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World Hunger Media Awards: Shift In Focus

November 26, 1986|CLARKE TAYLOR

NEW YORK — The fifth annual World Hunger Media Awards, scheduled for unveiling at ceremonies Tuesday at the United Nations, indicate a shift in focus this year away from African famine to America's homeless and hungry.

The awards, funded and presented by singer-songwriter Kenny Rogers and his wife, Marianne, were founded by the Rogerses and the late singer-songwriter Harry Chapin to honor journalists who "bring public attention to the issue of world hunger."

This year, $100,000 in prize money went to winners in eight categories.

"The media is fickle," said Kenny Rogers, acknowledging the shift in focus.

Citing the fact that the war against drugs has become the "trendy" issue this year in the media, Rogers said of the annual awards, "You need to keep finding new ways to stimulate consciousness--or guilt--and this is one way that we hope will lead to others."

NBC-TV's "Today" show hosts Jane Pauley and Bryant Gumbel were the scheduled hosts of this year's awards, seven of which were to books, periodicals, cartoons, photojournalists, films, newspapers, radio, and television that focused on hunger in America.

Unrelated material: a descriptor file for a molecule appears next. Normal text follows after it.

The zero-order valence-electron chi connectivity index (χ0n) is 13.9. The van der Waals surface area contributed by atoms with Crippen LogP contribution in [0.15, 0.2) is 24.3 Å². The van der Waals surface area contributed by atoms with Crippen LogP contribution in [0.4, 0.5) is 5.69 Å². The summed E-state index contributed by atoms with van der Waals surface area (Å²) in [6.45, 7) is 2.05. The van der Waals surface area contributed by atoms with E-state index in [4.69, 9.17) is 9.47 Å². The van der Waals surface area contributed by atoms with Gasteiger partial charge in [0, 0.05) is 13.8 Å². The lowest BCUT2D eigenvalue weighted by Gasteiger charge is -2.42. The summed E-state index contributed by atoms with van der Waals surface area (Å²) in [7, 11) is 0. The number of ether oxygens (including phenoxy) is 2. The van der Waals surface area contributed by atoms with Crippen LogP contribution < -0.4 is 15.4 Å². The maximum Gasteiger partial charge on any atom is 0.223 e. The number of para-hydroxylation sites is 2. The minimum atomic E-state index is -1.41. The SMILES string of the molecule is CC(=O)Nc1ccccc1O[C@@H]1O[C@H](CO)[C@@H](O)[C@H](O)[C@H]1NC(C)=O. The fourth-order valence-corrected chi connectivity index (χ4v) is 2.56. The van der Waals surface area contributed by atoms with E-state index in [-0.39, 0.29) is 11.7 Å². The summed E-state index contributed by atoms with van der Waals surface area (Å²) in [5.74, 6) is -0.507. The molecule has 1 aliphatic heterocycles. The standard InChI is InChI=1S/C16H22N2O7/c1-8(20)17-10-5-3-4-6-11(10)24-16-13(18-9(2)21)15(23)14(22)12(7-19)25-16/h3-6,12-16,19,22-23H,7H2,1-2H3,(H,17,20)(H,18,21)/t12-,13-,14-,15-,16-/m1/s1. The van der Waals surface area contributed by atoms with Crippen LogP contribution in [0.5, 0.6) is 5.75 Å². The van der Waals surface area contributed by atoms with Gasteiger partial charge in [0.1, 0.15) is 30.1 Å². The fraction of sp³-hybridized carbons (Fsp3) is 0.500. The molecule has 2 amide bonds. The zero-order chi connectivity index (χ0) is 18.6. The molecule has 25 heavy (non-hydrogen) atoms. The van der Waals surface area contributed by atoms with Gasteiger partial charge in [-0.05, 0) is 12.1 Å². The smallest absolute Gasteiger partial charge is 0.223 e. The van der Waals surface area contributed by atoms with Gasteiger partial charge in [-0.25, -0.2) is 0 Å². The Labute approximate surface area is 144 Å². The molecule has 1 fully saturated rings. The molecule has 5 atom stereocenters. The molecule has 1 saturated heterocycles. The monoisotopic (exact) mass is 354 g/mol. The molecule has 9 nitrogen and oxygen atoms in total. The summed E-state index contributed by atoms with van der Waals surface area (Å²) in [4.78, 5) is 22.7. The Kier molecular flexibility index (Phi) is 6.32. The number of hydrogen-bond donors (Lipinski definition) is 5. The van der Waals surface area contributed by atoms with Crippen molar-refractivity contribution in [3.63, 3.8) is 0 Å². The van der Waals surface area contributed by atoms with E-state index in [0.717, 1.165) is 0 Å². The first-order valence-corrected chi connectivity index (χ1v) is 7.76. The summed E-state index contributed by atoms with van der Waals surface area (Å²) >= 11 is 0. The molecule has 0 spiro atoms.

Last year--the year of USA for Africa and Live Aid--all but two of the 15 awards were made for coverage of hunger in Africa.

This year's award for best television coverage was made to three ABC-TV News reporters/producers, for "Children of Poverty," a two-part series on domestic hunger which was broadcast in October, 1985, on "World News Tonight." They are: Karen Burnes, Susan Aasen, and Richard O'Regan.

Two special judges awards were given to two local television stations: Boston's WNEV-TV for its report on hunger in New England, "Empty Plates . . . Hunger at Home"; and WRAL-TV, in Raleigh, N.C., for a program on hunger in Africa, "Tanzania: A Need Beyond Hunger."

The award for best radio coverage this year was made to National Public Radio, for a report on hunger in the Philippines. There was no award for film coverage presented this year.

"This is not a glamorous issue," said Rogers, adding, "I doubt, for instance, that any (television) network seriously goes out of its way to pursue this issue. And this is the reason behind these awards--to recognize those who do go out of their way to keep the issue alive."

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